US restaurant industry decries end to negotiations on additional federal aid package
Increased dining room restrictions in certain COVID-19 hotspots across the U.S. are further hampering restaurant sales across the country.
New York Governor Andrew Cuomo recently released a plan to shut down non-essential businesses like restaurants in parts of the boroughs of Brooklyn and Queens, where spikes in COVID-19 cases have occurred, Eater New York reported.
New York City Mayor Bill de Blasio also said he would shut down indoor and outdoor dining in nine affected ZIP codes in Brooklyn and Queens, and remove indoor dining in 11 additional ZIP codes.
However, to shut down almost all of south Brooklyn “and punish small businesses that have reopened safely will be an overwhelming setback to the borough’s economic recovery,” Brooklyn Chamber of Commerce President and CEO Randy Peers said in a press release.
“This is about common sense compliance and enforcement. At this point the rules for New Yorkers should be clear: Wear a mask, keep socially distant, wash your hands and use sanitizer often. Don’t shake hands when you can do a Brooklyn elbow bump instead,” Peers said.
Meanwhile, restaurant and bar owners in Wisconsin are concerned about their survival after the state's governor, Tony Evers, initiated a 25 percent capacity limit on indoor dining for restaurants and bars.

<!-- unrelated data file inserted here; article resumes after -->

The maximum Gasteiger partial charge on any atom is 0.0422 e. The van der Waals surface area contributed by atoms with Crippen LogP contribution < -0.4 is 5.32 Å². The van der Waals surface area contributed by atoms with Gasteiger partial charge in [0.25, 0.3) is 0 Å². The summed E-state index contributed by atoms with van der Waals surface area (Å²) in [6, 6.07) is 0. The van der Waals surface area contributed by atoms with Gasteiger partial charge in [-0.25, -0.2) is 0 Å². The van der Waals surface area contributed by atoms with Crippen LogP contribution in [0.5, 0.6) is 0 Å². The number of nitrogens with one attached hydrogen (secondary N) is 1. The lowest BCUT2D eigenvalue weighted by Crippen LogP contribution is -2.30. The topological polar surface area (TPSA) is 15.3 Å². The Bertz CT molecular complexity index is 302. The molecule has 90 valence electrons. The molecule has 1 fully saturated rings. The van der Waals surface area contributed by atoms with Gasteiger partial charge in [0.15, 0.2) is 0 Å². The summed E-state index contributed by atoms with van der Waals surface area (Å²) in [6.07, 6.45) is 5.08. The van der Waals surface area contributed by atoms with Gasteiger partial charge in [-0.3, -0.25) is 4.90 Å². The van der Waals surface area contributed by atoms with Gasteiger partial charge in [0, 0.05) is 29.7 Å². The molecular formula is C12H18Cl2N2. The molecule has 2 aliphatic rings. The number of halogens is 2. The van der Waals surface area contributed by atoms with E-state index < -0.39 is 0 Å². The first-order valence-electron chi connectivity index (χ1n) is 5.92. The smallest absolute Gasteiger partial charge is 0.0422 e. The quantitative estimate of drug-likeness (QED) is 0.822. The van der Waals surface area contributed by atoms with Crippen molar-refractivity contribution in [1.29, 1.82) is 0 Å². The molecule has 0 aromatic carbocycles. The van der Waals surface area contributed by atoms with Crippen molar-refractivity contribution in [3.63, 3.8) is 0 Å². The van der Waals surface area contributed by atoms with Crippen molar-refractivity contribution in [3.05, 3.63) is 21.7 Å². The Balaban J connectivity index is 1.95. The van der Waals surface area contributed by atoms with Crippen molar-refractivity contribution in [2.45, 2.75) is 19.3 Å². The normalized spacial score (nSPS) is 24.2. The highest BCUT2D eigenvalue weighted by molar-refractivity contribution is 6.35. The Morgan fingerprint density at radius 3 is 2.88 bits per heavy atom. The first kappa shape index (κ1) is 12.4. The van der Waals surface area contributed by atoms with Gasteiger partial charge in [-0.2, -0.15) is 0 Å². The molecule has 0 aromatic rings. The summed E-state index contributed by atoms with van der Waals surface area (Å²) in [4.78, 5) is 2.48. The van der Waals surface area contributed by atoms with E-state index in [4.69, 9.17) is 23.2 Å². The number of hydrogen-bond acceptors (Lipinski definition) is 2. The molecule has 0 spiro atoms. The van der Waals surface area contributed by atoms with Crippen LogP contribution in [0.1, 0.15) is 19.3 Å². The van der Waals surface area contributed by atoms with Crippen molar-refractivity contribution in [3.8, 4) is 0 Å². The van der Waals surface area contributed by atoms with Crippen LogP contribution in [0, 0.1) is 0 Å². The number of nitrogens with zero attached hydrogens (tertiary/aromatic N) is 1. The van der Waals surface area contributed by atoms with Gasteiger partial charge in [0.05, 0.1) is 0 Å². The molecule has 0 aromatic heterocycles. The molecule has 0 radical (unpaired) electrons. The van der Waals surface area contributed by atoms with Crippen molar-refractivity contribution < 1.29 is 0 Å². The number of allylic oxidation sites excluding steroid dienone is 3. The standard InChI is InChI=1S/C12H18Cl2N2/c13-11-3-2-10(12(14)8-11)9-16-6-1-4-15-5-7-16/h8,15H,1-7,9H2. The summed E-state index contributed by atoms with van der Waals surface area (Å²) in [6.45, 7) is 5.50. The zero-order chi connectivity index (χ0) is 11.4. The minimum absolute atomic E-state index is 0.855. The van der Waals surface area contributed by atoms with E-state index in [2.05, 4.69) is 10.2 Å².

“I’m deeply concerned [about my business],” Jeno Cataldo, who owner of Dorsia and Jo Cats in Milwaukee, Wisconsin, told the Milwaukee Journal Sentinel. “Here in Milwaukee, we stayed closed longer – weeks longer – than everyone else. We got our act together and we suffered. Now we've complied with everything, we've done the training, and the state is going to do this to us?”
Conversely, some other states have eased dining restrictions as COVID-19 cases have declined. Florida recently allowed restaurants and bars in the state to operate at 100 percent capacity, while Maine is allowing indoor dining at 50 percent capacity or 100 people, whichever is lower.
In recent months, trade groups representing the foodservice sector have pushed Congress for additional financial aid. Independent restaurants and bars are pushing for the passage of a USD 120 billion (EUR 102 billion) Restaurant Revitalization Fund, which was included in the recently-passed HEROES Act. The RESTAURANTS Act, from which the program is derived, has the bipartisan of 209 House members and 40 senators. However, U.S. President Donald Trump recently halted negotiations with U.S. House Speaker Nanci Pelosi, a move criticized by the Independent Restaurant Coalition (IRC).
"If Congress and the president walk away from negotiations, even more of our neighborhood restaurants will go out of business. Restaurant employment decreased in nine states ... and this industry remains the largest contributor to national unemployment,” the IRC said in a press release. “We cannot afford five or six more weeks of decreased revenue, more debt, and uncertainty about colder weather.”
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